In the acute period, the goal of drug therapy for vertigo is suppressing the sensation of vertigo, preventing vomiting and helping restore normal balance. Intravenous injection of NaHCO3 is effective against the sensation of vertigo. Since histamine H1-receptors are involved in vomiting that is associated with vertigo, antihistamines could prevent it. Benzodiazepines may restore normal balance by stimulating the initial develop-ment of vestibular compensation, in addition to their antianxiety effects. In the chronic period, vasodilators such as diphenidol or betahistine could prevent recurrent attacks of vertigo. Benzodiazepines may act on the limbic system and relieve psychotic triggering of vertigo attacks. Meniere's disease, in which the primary pathology is endolymphatic hydrops, is specifically managed by an osmotic diuretic, isosorbide. Steroids may be helpful in patients with vestibular neuronitis.
Vestibular compensation consists of the following stages: the inhibition of the contralesional medial vestibular nucleus (contra-MVe) activities at the acute stage after unilateral labyrinthectomy (UL) and the recovery and maintenance of the ipsilesional MVe (ipsi-MVe) spontaneous activities at the chronic stage after UL. In this paper, we reviewed molecular mechanisms of vestibular compensation in the central vestibular system by means of several morphological and pharmacological approaches in rats. Based on our examinations, we propose the following hypothesis. At the acute stage after UL, the activated neurons in the ipsi-MVe project their axons into the flocculus to inhibit the contra-MVe neurons via NMDA receptor, nitric oxide (NO), acetylcholine (Ach) and/or GABA-mediated signaling, resulting in the restoration of balance between intervestibular nuclear activities. At the chronic stage after UL, the flocculus depresses the inhibitory effects on the ipsi-MVe neurons via protein phosphatase 2A (PP2A) β, protein kinase C (PKC) and/or glutamate receptor (GluR) δ-2, to help the recovery and maintenance of the ipsi-MVe activities.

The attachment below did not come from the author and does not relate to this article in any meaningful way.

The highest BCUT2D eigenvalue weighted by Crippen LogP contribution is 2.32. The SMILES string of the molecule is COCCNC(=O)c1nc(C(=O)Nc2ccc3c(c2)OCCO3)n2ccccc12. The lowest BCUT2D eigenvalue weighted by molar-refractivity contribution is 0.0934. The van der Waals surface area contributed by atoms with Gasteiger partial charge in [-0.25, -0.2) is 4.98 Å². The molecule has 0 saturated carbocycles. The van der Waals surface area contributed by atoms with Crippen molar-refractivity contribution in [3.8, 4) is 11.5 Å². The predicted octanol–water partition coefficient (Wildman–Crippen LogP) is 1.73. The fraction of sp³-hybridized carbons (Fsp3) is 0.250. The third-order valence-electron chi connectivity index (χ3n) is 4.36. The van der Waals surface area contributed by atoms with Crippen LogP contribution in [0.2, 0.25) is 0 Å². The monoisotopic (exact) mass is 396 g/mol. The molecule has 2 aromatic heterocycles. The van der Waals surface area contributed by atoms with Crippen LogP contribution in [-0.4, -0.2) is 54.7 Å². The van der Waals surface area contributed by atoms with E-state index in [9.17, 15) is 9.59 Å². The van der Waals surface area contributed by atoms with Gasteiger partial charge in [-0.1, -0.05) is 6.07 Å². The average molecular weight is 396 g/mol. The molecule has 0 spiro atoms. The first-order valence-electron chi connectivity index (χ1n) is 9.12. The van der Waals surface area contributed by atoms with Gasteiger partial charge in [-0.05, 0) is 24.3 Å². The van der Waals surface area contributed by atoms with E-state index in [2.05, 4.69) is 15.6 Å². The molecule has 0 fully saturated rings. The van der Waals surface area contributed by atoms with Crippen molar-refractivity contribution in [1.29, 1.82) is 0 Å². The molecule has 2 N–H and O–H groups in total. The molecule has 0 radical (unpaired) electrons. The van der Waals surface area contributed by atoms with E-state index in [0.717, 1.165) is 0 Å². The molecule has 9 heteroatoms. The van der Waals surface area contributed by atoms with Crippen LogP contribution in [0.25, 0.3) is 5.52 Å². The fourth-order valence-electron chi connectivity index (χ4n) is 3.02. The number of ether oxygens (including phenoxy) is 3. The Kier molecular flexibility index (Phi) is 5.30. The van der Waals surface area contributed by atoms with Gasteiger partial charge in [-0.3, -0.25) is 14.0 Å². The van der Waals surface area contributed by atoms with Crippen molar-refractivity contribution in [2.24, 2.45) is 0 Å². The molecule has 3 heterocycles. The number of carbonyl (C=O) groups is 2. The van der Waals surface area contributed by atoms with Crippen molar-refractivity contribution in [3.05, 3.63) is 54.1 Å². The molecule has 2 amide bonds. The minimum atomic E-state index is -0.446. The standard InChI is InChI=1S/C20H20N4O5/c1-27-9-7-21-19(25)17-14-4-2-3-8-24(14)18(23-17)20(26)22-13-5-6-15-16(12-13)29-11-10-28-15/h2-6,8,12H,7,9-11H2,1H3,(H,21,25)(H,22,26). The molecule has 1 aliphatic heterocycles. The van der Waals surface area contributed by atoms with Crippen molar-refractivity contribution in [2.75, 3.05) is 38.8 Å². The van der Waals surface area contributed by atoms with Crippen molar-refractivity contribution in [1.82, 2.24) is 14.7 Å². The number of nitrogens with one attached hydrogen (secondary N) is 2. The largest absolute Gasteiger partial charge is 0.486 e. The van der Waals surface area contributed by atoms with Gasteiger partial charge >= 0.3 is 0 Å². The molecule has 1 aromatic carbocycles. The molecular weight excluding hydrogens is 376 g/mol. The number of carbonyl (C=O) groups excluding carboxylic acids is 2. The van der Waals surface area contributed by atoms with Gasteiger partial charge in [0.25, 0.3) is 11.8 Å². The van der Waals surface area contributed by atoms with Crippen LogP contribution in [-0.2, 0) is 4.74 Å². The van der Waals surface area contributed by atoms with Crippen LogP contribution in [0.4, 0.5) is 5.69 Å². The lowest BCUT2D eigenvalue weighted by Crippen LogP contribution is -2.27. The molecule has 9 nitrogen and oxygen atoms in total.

The secondary phase of paroxysmal positional nystagmus was observed in five patients with paroxysmal positional vertigo. In all five, positional and/or positioning rotary nystagmus appeared for 20 to 30 seconds in the head-hanging and/or the lateral head position with a short latency of crescendo and decrescendo in character, associated with vertiginous sensation, and it was followed by the secondary phase nystagmus involving rotation to the opposite direction for more than 45 seconds in the same head position. Head MRI or head CT findings were normal in 4 cases, but a small pontine infarction was detected in one patient. There was no other evidence of ear disease, and neurological examination revealed nothing abnormal even in the patient with the pontine lesion in MRI. The secondary phase of BPPV is clinically rare and it is still unknown whether the origin is peripheral or central. Review of the literature introduced that the secondary phase of BPPV might be caused by movements of debris in the posterior semicircular canal, abnormal function in short term adaptation, or other transient dysfunction of the central nervous system.
Basal lamina (BL) anionic sites are considered to act as negative charge barriers that contribute to the selective permeability of electrically charged macromolecules and ions in the labyrinth. Transmission electron microscopy was used to study the effects of acute furosemide administration on the basal lamina (BL) anionic sites in the stria vascularis, dark cell area, and the endolymphatic sac using cationic polyethyleneimine (PEI, M.W. 1800). Albino guinea pigs with normal Preyer's reflex were used in this study. Furosemide (80 mg/kg. B.W.) and physiological saline was administered intravenously via the axillary vein to each animal in the experimental and control groups, respectively. After 20 min, auditory bullae were removed and processed for histological evaluation. A marked enlargement of the intercellular space was observed in the stria vascularis. No marked edematous change was observed in the epithelium in the dark cell area. PEI distribution was significantly decreased on the capillary BL in the stria vascularis and on the subepithelial BL in the dark cell area. These findings suggest that the water and ionic transport system in the stria vascularis may be different from that in the dark cell area. No significant difference of the PEI distribution was observed on the subepithelial BL in the endolymphatic sac. These findings suggest that furosemide severely alters the distribution of the anionic sites in the strial capillary BL and in the subepithelial BL in the dark cell area but not in the subepithelial BL of the endolymphatic sac. Hence, we propose that the charge barrier may not be injured in the endolymphatic sac following the administration of furosemide.